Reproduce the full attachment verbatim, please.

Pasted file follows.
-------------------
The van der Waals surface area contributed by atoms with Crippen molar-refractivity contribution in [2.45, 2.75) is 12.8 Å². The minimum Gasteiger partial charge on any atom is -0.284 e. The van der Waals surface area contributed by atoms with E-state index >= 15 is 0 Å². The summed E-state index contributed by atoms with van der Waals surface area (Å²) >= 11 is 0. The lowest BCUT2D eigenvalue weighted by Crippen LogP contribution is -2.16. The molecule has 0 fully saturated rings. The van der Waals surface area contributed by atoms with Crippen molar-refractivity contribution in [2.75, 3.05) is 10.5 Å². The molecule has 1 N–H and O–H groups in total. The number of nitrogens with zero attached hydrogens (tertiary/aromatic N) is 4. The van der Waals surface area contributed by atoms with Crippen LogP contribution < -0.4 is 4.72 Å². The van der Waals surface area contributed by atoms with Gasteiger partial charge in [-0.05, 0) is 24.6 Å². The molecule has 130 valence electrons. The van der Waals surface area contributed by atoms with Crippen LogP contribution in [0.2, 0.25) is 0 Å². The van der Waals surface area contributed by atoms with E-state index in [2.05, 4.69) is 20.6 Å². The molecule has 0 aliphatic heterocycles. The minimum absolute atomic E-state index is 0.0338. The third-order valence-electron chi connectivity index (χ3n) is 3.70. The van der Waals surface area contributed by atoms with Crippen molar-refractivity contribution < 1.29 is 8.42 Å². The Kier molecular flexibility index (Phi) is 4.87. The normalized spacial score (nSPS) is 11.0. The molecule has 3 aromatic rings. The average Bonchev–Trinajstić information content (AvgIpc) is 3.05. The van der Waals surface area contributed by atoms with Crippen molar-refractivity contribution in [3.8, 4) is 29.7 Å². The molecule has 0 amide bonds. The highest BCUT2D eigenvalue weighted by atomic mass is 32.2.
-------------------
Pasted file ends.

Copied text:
The van der Waals surface area contributed by atoms with Crippen molar-refractivity contribution in [2.45, 2.75) is 12.8 Å². The minimum Gasteiger partial charge on any atom is -0.284 e. The van der Waals surface area contributed by atoms with E-state index >= 15 is 0 Å². The summed E-state index contributed by atoms with van der Waals surface area (Å²) >= 11 is 0. The lowest BCUT2D eigenvalue weighted by Crippen LogP contribution is -2.16. The molecule has 0 fully saturated rings. The van der Waals surface area contributed by atoms with Crippen molar-refractivity contribution in [2.75, 3.05) is 10.5 Å². The molecule has 1 N–H and O–H groups in total. The number of nitrogens with zero attached hydrogens (tertiary/aromatic N) is 4. The van der Waals surface area contributed by atoms with Crippen LogP contribution < -0.4 is 4.72 Å². The van der Waals surface area contributed by atoms with Gasteiger partial charge in [-0.05, 0) is 24.6 Å². The molecule has 130 valence electrons. The van der Waals surface area contributed by atoms with Crippen LogP contribution in [0.2, 0.25) is 0 Å². The van der Waals surface area contributed by atoms with E-state index in [2.05, 4.69) is 20.6 Å². The molecule has 0 aliphatic heterocycles. The minimum absolute atomic E-state index is 0.0338. The third-order valence-electron chi connectivity index (χ3n) is 3.70. The van der Waals surface area contributed by atoms with Crippen molar-refractivity contribution < 1.29 is 8.42 Å². The Kier molecular flexibility index (Phi) is 4.87. The normalized spacial score (nSPS) is 11.0. The molecule has 3 aromatic rings. The average Bonchev–Trinajstić information content (AvgIpc) is 3.05. The van der Waals surface area contributed by atoms with Crippen molar-refractivity contribution in [3.8, 4) is 29.7 Å². The molecule has 0 amide bonds. The highest BCUT2D eigenvalue weighted by atomic mass is 32.2.